Writing for Apollo Magazine last month, Alistair Brown stated “museums must engage in the Brexit debate – whether they like it or not.” Museums cannot engage in the Brexit debate though, nor should they. Meddling in political affairs is not in the remit of the museum. The Scottish National Galleries or the National Museum of Scotland for example, are non-departmental public bodies, meaning they are apolitical despite their government control. Just as smaller regional museums are not to be used as instruments for the council’s who operate them, nor can they express any other political opinions.
Politics is divisive, and museums must be neutral. As publically funded bodies it would be wrong for them to risk alienating those who pay for them by voicing political opinions, that is not their job. The museum is the custodian of history, not the author of it. Institutions could of course engage with the debate without picking sides, presenting an unbiased account of the arguments in order help people better inform their decision, but it’s just not worth the inevitable hassle. Call me sceptical, but an unbiased account of a referendum debate is an unattainable dream. In 2014, I and I’m sure many other Scots looked for one until we were blue in the face (or not as it transpired), and can attest to their impossibility.
The trouble is that referendums are about individuals – they can even split political parties down the middle. They are democracy in its purest form: no constituencies, no tactical voting, just one question and two sides to pick from, and the box most individuals tick forms the majority public opinion. How can you be unbiased when there is no middle ground to reside in? How can a group of museum professionals satisfy an opinion that they have presented unbiased programming when it is comprised of people who must be leaning one way or the other? No matter how competently they try, they will never satisfy everyone that they have done so, and everyone needs to be satisfied by museums because everyone pays for them. Referendums, especially of this nature, are too toxic for museums to touch.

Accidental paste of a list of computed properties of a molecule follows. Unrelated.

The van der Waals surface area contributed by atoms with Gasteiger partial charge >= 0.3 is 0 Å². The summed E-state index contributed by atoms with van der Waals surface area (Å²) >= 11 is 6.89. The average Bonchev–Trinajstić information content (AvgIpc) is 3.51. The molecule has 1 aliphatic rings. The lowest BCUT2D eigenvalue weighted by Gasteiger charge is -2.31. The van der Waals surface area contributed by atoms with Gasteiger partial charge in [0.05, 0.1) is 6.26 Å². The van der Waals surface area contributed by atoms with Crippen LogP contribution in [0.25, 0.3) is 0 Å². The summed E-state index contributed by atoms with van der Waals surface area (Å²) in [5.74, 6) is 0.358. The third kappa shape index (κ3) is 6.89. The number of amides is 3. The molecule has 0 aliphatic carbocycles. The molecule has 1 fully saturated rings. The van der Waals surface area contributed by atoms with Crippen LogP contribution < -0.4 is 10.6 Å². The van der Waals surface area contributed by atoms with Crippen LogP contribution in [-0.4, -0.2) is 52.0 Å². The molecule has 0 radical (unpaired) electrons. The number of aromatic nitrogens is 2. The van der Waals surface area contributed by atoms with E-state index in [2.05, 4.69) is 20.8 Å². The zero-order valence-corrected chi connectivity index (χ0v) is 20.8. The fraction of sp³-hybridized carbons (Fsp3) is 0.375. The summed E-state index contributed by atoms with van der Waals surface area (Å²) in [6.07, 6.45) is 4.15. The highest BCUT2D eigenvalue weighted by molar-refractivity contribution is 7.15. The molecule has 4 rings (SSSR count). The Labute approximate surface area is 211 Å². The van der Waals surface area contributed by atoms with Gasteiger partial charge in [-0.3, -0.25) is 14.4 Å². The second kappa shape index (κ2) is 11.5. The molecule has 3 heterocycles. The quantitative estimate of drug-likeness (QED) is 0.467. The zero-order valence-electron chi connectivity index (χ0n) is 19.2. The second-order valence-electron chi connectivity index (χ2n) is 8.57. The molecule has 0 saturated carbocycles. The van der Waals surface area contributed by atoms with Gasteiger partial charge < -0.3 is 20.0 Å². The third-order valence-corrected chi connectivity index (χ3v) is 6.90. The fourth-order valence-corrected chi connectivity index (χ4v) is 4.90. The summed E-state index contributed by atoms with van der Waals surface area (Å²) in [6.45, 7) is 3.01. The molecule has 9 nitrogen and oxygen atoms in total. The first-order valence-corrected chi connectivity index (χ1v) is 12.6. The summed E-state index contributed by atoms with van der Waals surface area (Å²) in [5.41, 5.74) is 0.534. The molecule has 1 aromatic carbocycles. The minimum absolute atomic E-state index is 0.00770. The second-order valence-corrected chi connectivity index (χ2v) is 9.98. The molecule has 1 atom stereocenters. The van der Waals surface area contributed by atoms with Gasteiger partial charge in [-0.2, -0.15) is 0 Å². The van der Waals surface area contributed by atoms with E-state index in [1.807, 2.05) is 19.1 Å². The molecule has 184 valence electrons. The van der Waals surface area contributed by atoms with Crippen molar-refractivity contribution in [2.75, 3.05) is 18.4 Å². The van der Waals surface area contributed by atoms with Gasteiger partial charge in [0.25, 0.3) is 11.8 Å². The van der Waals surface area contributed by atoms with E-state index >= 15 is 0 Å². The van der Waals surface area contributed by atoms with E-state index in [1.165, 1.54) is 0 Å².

Alistair Brown is not wrong however in his assertion that the debate does need a cultural voice. Museums would undoubtedly be better off should the UK vote to remain part of the EU, preserving its receipt of important funding and links to research networks in the arts and sciences. The alternative is also demonstrably bleak; with the current Tory government’s austerity cuts pulling the plugs on the life-support machines of many of England’s smaller regional museums, and our cash strapped municipal museum services here are not short of their own problems. Even London museum aren’t safe. I would urge everyone to read the letter to the public written by the seemingly inexhaustible Claire Madge, who volunteered 2 and a half years of her life to Bromley Museum only to have it snatched by cuts from her, her family and their community.
Whatever way they wish to vote, it is voices like hers that must speak up for culture in the debate. Referendum results are the sum total of the opinions of individuals, and individuals must argue the cases too. If it was ethical for a museum to voice a political opinion, surely they would have campaigned against voting for Conservative austerity in the general election last year, but it isn’t. Sadly, museums are condemned to accept their fate, whatever it happens to be. They are anchored to a world they cannot move, only hoping that it continues to choose it to tell its story. It is we individuals who write that story though, and if like me you cherish those institutions, you must speak up for them. The museum has its hands tied; it is up to the people to join theirs to protect them.
This article was published by The Scotsman on 18.4.2016